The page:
Small City Girl, Big City Move

new_york_skyline-wideThey say some things are better said than done. I’ve always had the mentality that if I set my mind on accomplishing a task, I’d complete it. This November I finally completed a task on my to-do list. I moved from Florida to New York City. Everyone has a reason for changing things up. For me, this move laid the groundwork for my future. I didn’t seek approval, I just did it.

It wasn’t the easiest of moves. It sucked. A lot. My things were heavy and as I realized, excessive. In my 25 years, I’d amassed a ridiculous amount crap. As a result of my stubbornness and reluctance to let things go, I was stuck loading several heavy items onto the truck and then unloading them into storage . Initially, I wanted to rent a 15ft truck, but instead opted for the cheaper 20 foot truck to tow my heaps of junk.

To begin, the truck rental process was horrendous. Everything that could possibly go wrong went wrong. I made the terrible mistake of renting the truck on a Sunday and loading my items that same day. Unbeknownst to me, the truck location was at a flea market. As I arrived I noticed there were boards that supported the structure and pieces of recycled parts used for desk space, but no attendant. The dilapidated sign with the name of the company was nailed to a post. I immediately called the national center and they too could not reach the owner of the rental.

After an hour of searching, the national branch redirected me to a nearby location. The new location was a gas station. This was a structural upgrade but customer service was poor at best. When my rental documents were printed , the store owners wrote VOID on the back.  I couldn’t believe they were reusing paper and writing over former customers’ names and signatures. It was my first time renting a hitch, so I required assistance  for setup. I was given printed directions and told to go outside in the dark and figure things out.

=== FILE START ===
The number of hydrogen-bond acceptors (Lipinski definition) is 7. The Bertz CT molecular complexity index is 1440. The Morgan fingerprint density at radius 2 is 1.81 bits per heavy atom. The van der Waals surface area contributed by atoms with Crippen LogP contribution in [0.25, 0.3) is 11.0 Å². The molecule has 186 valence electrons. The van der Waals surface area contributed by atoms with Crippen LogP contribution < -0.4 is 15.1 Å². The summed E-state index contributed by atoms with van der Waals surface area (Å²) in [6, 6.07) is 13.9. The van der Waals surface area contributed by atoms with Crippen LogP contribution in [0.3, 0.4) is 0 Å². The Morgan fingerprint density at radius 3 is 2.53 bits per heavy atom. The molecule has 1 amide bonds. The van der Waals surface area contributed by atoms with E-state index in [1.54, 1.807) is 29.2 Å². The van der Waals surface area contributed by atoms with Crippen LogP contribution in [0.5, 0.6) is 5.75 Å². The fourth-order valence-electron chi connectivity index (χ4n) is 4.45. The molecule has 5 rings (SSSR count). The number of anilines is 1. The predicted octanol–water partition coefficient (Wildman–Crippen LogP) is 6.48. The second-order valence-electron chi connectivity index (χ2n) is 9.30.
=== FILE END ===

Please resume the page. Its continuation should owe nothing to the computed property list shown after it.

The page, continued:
Since I refused to go to the truck without assistance, the owners grudgingly agreed to help. As we struggled to attach the hitch one of the co-owners excused himself saying that he had clothes in the dryer at home. Eventually with some luck, prayer, and good cellphone lighting we somehow managed to attach the hitch. It was 8p by the time I began loading my things.

Trying times like this give me immense stress and immense gratitude. I am so thankful for my supportive family. Even though my siblings had school the following day, they assisted me alongside my parents in completing the daunting task of loading the truck. We eventually finished at 12am. The following day, I went to the regional moving service center to double check the hitch. As expected, they discovered that the hitch was incorrectly assembled. Adjustments were made and disaster averted.

You can learn a lot about someone when you spend 17 hours with them and drive over 1,100 miles together. Besides the times my mother screamed at me to be mindful of the road and to get gas while the truck was still half full, she was an excellent road partner. She overcame her fear of heights as she drove over a bridge during the first leg of the trip.

She came through for the tolls since I was foolish enough to only take $10 on this prolonged trip. There was a tollgate where we paid $76 toll using dollar bills. Imagine us counting, one…two…three, all the way to $76. I’m sure the toll attendant had ideas about our occupation. When we arrived at the truck rental location to drop off the truck, our movers were nowhere to be found. My mom suggested that I take offers from people off the street to help me move. I didn’t want random people I from the street entering my future home. After two hours of waiting and getting haggled by bystanders, the movers finally arrived.

The hired movers were a disappointment. I’m still furious at the thought that I paid $30 for one of them to drive the truck a mile down the road, only for the truck to be parked in the middle of the street. Had I known that the truck would be parked in the road, I would’ve driven it myself. Also, I assumed that if we helped the movers and completed the offloading sooner, we’d get reimbursed for the remaining time. My assumption was incorrect and I did not receive the remainder of the amount paid. This was my warm welcome to New York City and the beginning of many more adventures and realizations to come.




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